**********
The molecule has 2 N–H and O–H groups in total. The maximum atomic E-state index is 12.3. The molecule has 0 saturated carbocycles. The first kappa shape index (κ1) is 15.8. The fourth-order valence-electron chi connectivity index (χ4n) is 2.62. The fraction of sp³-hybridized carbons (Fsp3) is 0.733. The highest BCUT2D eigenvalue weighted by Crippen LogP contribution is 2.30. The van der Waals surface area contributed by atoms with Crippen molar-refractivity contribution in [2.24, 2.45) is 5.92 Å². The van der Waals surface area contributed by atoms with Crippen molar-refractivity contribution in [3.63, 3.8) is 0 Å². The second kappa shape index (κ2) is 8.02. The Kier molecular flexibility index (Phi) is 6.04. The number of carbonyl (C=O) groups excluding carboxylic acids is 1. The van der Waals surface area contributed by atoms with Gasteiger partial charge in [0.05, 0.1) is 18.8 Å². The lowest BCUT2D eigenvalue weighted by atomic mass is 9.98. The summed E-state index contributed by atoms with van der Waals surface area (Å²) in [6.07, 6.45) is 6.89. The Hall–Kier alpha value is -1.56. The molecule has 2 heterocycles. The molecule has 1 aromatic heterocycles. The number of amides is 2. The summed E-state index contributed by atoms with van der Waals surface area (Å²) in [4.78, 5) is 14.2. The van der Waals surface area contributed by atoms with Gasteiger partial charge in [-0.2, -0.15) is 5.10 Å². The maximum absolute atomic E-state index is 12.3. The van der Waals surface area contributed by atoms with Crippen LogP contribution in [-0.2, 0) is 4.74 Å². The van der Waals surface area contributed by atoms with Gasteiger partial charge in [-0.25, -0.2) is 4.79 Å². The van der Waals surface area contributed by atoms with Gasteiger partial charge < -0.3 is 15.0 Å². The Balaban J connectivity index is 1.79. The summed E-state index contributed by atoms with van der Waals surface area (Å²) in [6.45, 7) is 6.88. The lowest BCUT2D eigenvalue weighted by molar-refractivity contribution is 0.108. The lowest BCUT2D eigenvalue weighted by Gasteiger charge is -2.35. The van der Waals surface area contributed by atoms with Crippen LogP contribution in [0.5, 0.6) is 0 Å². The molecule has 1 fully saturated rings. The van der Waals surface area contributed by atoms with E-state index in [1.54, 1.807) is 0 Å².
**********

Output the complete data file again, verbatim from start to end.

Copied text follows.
The molecule has 2 N–H and O–H groups in total. The maximum atomic E-state index is 12.3. The molecule has 0 saturated carbocycles. The first kappa shape index (κ1) is 15.8. The fourth-order valence-electron chi connectivity index (χ4n) is 2.62. The fraction of sp³-hybridized carbons (Fsp3) is 0.733. The highest BCUT2D eigenvalue weighted by Crippen LogP contribution is 2.30. The van der Waals surface area contributed by atoms with Crippen molar-refractivity contribution in [2.24, 2.45) is 5.92 Å². The van der Waals surface area contributed by atoms with Crippen molar-refractivity contribution in [3.63, 3.8) is 0 Å². The second kappa shape index (κ2) is 8.02. The Kier molecular flexibility index (Phi) is 6.04. The number of carbonyl (C=O) groups excluding carboxylic acids is 1. The van der Waals surface area contributed by atoms with Gasteiger partial charge in [0.05, 0.1) is 18.8 Å². The lowest BCUT2D eigenvalue weighted by atomic mass is 9.98. The summed E-state index contributed by atoms with van der Waals surface area (Å²) in [6.07, 6.45) is 6.89. The Hall–Kier alpha value is -1.56. The molecule has 2 heterocycles. The molecule has 1 aromatic heterocycles. The number of amides is 2. The summed E-state index contributed by atoms with van der Waals surface area (Å²) in [4.78, 5) is 14.2. The van der Waals surface area contributed by atoms with Gasteiger partial charge in [-0.2, -0.15) is 5.10 Å². The maximum absolute atomic E-state index is 12.3. The van der Waals surface area contributed by atoms with Crippen LogP contribution in [-0.2, 0) is 4.74 Å². The van der Waals surface area contributed by atoms with Gasteiger partial charge in [-0.25, -0.2) is 4.79 Å². The van der Waals surface area contributed by atoms with Gasteiger partial charge < -0.3 is 15.0 Å². The Balaban J connectivity index is 1.79. The summed E-state index contributed by atoms with van der Waals surface area (Å²) in [6.45, 7) is 6.88. The lowest BCUT2D eigenvalue weighted by molar-refractivity contribution is 0.108. The lowest BCUT2D eigenvalue weighted by Gasteiger charge is -2.35. The van der Waals surface area contributed by atoms with Crippen LogP contribution in [0.5, 0.6) is 0 Å². The molecule has 1 fully saturated rings. The van der Waals surface area contributed by atoms with E-state index in [1.54, 1.807) is 0 Å².